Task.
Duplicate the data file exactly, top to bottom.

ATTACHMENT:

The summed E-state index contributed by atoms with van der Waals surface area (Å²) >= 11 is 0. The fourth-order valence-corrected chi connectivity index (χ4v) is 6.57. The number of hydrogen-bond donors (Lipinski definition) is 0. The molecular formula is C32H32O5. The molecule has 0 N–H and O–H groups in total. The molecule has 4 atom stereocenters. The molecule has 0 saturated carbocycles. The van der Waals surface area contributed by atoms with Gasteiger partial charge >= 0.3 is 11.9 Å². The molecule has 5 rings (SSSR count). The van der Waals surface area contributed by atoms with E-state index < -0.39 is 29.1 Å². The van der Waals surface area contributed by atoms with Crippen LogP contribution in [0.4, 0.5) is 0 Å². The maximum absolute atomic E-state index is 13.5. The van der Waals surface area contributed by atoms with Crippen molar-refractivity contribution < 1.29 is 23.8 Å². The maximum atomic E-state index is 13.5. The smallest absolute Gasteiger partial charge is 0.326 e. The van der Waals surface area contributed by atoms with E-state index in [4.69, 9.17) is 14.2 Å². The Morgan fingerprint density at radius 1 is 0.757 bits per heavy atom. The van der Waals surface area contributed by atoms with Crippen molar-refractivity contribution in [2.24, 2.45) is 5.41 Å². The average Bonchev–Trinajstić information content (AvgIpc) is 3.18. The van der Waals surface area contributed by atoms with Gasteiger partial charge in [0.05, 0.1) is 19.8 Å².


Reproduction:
The summed E-state index contributed by atoms with van der Waals surface area (Å²) >= 11 is 0. The fourth-order valence-corrected chi connectivity index (χ4v) is 6.57. The number of hydrogen-bond donors (Lipinski definition) is 0. The molecular formula is C32H32O5. The molecule has 0 N–H and O–H groups in total. The molecule has 4 atom stereocenters. The molecule has 0 saturated carbocycles. The van der Waals surface area contributed by atoms with Gasteiger partial charge >= 0.3 is 11.9 Å². The molecule has 5 rings (SSSR count). The van der Waals surface area contributed by atoms with E-state index < -0.39 is 29.1 Å². The van der Waals surface area contributed by atoms with Crippen LogP contribution in [0.4, 0.5) is 0 Å². The maximum absolute atomic E-state index is 13.5. The van der Waals surface area contributed by atoms with Crippen molar-refractivity contribution < 1.29 is 23.8 Å². The maximum atomic E-state index is 13.5. The smallest absolute Gasteiger partial charge is 0.326 e. The van der Waals surface area contributed by atoms with E-state index in [4.69, 9.17) is 14.2 Å². The Morgan fingerprint density at radius 1 is 0.757 bits per heavy atom. The van der Waals surface area contributed by atoms with Crippen molar-refractivity contribution in [2.24, 2.45) is 5.41 Å². The average Bonchev–Trinajstić information content (AvgIpc) is 3.18. The van der Waals surface area contributed by atoms with Gasteiger partial charge in [0.05, 0.1) is 19.8 Å².